1. ## Integral Help

I am having the hardest time trying to integrate the following problem.

$\displaystyle \int\left[sec(x)*tan(x)\right]dx$

I have tried writing the problem using sines and cosines but that did not help me. In my book it says the integral of this problem is sec(x), but I cannot get it.My book also gives me tips on how to integrate this problem when it sec(x) and tan(x) are raised to powers greater than one. If anyone can help me out I would greatly appreciate it.

2. Consider the derivative of $\displaystyle \sec{x}$

$\displaystyle (\sec{x})'$

$\displaystyle = ( \frac{1}{\cos{x}})'$

$\displaystyle = \frac{ - (- \sin{x})}{ \cos^2{x} }$

$\displaystyle = \frac{ \tan{x}}{\cos{x}}$

$\displaystyle = \sec{x} \tan{x}$

3. Originally Posted by fishguts
I am having the hardest time trying to integrate the following problem.

$\displaystyle \int\left[sec(x)*tan(x)\right]dx$

I have tried writing the problem using sines and cosines but that did not help me. In my book it says the integral of this problem is sec(x), but I cannot get it.My book also gives me tips on how to integrate this problem when it sec(x) and tan(x) are raised to powers greater than one. If anyone can help me out I would greatly appreciate it.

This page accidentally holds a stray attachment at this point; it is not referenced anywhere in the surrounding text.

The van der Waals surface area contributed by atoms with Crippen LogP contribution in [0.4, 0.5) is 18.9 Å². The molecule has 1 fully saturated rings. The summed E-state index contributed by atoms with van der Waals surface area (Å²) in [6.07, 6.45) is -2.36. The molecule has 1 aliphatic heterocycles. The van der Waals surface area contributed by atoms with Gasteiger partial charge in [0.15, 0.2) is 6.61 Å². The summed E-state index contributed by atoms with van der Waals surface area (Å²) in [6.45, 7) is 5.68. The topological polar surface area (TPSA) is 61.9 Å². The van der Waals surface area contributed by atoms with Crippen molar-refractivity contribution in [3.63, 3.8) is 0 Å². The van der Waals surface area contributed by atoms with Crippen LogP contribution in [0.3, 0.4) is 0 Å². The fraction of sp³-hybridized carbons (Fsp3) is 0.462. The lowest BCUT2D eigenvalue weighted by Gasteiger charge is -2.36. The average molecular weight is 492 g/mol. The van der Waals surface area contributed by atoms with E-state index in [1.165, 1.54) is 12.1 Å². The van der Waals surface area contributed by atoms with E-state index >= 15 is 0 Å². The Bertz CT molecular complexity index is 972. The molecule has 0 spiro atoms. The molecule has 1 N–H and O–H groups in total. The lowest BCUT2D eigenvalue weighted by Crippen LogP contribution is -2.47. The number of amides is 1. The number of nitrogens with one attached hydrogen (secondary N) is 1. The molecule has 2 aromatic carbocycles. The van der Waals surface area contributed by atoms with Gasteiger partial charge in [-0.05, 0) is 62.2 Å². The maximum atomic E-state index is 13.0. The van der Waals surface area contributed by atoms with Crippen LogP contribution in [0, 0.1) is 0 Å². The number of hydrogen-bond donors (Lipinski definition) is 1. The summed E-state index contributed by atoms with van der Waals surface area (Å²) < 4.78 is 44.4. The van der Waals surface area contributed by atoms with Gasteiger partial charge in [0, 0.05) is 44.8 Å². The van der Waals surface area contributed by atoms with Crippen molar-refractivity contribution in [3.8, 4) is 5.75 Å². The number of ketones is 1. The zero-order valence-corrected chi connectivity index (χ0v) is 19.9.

$\displaystyle \int\left[sec(x)*tan(x)\right]dx$
=$\displaystyle \int\frac{sinx}{cos^2x}dx$
for integrating, substitute $\displaystyle cosx=t$

4. Originally Posted by simplependulum
Consider the derivative of $\displaystyle \sec{x}$

$\displaystyle (\sec{x})'$

$\displaystyle = ( \frac{1}{\cos{x}})'$

$\displaystyle = \frac{ - (- \sin{x})}{ \cos^2{x} }$

$\displaystyle = \frac{ \tan{x}}{\cos{x}}$

$\displaystyle = \sec{x} \tan{x}$

hmm. I can kind of see how to do the problem now, by working backwards a bit. When I am first starting the problem though would I make a substitution of some sort?

5. Differentiation and integration are inverse operations (up to a constant). So if you know the function whose derivative is secxtanx, then you know the indefinite integral of secxtanx.

6. Originally Posted by fishguts
I have tried writing the problem using sines and cosines but that did not help me.
To be fair, it helped alot! Once you have the integrand as...

$\displaystyle \sin x \cos^{-2} x$

... then you can 'spot the derivative' - sin being roughly the derivative of cos, which is then a very likely inner function of a chain rule process. Not precisely the derivative, of course - actually minus sin...

... so fix things...

... so that the lower equals sign is valid. Then integrate with respect to the dashed balloon expression (or u- sub)...

... which we indicate in balloon world with a straight dashed line.

Don't integrate - balloontegrate!

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